New Tisbury town hall estimated at $15 million

The consolidated town hall task force is recommending a site on West William Street.

55 West William after demolition in 2021. — Rich Saltzberg

A Tisbury group charged with coming up with a recommendation for a future town hall has recommended building a new, 10,000-square-foot facility on West William Street. The consolidated town hall task group pitched the idea to the town’s select board on Wednesday for the 1.3-acre 55 West William St. site.

The group estimated the project to cost $15 million, but they are looking at ways to fund the project that wouldn’t impact the tax rate. 

Employees in current town offices, split between the town hall and town hall annex, have raised concerns over mold and rodents. 

“There have certainly been some questions about the health status of these offices over the course of the past six months while we’ve been reviewing this process,” task group chair Amy Houghton told the board Wednesday. 

The 55 West William St. site was recommended partly because Tisbury already owns it. It’s also accessible, has adequate parking space, and is within walking distance of the Tisbury School, emergency services facility, and senior center. 

One or more lots adjacent to the site may also become available for relocation of the police department.

The cost estimate came from research by town administrator Jay Grande, and was partly based on the estimated cost per square foot of the Tisbury School project. “The cost] might be a little lower. It might be a little higher,” said the task group’s Rick Homans. “But [$15 million] is in the ballpark for what this project will cost.”

The group had in mind three project funding sources. “We’re looking for revenue sources that would not require the town to have to increase any tax rates,” Houghton said.

Possible funding sources include a $10 million bond, to be issued when a bond for the emergency services facility building expires in 2025. The $615,000 annual payments used for that building could then be used instead to pay for a town hall, causing no increase in taxes. Another $4 million would come from stabilization funds. Where the additional $1 million will come from is to be determined.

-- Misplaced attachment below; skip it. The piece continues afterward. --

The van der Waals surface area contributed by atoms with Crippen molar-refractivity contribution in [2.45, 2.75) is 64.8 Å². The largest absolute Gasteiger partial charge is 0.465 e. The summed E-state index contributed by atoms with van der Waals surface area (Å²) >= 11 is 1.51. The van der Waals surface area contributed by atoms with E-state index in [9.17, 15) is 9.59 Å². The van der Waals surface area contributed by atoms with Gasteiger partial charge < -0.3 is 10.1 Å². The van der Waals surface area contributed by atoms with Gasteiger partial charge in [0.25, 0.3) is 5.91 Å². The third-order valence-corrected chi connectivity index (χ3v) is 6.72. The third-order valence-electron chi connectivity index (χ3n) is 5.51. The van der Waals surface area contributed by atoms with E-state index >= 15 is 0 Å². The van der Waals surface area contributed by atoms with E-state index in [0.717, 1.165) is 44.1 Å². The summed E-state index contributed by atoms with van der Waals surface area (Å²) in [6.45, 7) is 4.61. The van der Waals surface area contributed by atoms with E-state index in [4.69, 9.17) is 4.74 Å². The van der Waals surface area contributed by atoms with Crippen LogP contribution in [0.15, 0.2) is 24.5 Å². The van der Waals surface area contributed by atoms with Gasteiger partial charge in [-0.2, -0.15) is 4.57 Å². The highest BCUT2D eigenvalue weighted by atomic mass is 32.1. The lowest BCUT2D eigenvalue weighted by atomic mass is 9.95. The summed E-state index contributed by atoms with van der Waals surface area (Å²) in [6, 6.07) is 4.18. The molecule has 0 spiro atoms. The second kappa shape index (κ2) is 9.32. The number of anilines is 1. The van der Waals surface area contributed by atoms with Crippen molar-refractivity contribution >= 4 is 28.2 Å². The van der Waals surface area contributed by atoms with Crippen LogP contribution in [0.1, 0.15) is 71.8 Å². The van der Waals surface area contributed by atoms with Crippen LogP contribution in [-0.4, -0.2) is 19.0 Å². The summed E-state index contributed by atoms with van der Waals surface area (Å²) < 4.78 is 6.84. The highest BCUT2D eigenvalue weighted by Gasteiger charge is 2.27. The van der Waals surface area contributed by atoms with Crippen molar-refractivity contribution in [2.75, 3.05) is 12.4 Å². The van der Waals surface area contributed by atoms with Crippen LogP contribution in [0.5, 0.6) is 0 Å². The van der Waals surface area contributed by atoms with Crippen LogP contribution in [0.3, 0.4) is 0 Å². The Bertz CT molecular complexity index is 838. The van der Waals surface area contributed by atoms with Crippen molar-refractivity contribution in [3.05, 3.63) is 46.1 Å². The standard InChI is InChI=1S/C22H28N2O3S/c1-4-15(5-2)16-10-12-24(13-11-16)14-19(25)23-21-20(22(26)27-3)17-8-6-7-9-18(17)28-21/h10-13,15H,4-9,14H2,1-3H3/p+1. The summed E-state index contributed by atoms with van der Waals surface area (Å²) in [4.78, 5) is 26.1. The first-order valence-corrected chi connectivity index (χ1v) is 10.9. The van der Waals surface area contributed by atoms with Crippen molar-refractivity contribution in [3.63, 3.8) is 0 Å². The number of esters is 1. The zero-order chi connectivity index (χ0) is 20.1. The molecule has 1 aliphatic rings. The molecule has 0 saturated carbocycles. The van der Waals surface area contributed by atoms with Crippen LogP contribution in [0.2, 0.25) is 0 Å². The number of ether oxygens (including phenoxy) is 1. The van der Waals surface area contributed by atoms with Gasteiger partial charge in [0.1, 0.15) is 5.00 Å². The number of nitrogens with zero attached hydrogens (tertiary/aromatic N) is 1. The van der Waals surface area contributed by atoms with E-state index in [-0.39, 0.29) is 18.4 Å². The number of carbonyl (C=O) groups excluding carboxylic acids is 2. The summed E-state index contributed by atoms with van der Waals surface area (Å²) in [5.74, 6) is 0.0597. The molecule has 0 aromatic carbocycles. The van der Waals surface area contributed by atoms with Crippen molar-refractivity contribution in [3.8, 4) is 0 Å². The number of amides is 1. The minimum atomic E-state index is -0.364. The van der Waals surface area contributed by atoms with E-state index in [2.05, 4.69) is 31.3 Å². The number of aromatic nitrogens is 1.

The task group also recommended against purchasing modular units now leased for the ongoing Tisbury School building and renovation project. The units had been discussed as an option for temporary town offices while a new town hall is being built.

“In the course of the past two or three weeks,” Houghton said, “there has been much more information that has come to us [about the modular units] … The most cost-effective solution would be to leave one or two of those modulars on the site where they are.” Houghton added that using the modulars as temporary town offices would require construction to support their infrastructure capabilities.

“Why are we spending money to put people in a temporary situation while we’re building a permanent building?” posed the task group’s John Schilling. “They can stay where they are, especially with the repairs that have been done recently to the annex to solve some issues there.” 

Schilling then asked the board to pull the warrant articles for the previously set special town meeting to purchase the modular units.

The task group recommended that the board ask the task group or another body to develop a request for proposal (RFP) for design and engineering of the new town hall. 

The task group also recommended submitting a town meeting warrant article in April for $600,000 to proceed with design, engineering, and development of a cost estimate and timeline for a new town hall. Their final recommendation was to issue an RFP for design and engineering, and to select a firm by summer.

“The last thing that we want to see is [these recommendations] come to [the board] and then this just gets kicked down the path for years to come,” Houghton said.

The select board voted at the meeting to accept the task group’s report, which does not, on its own, amount to accepting the recommendations.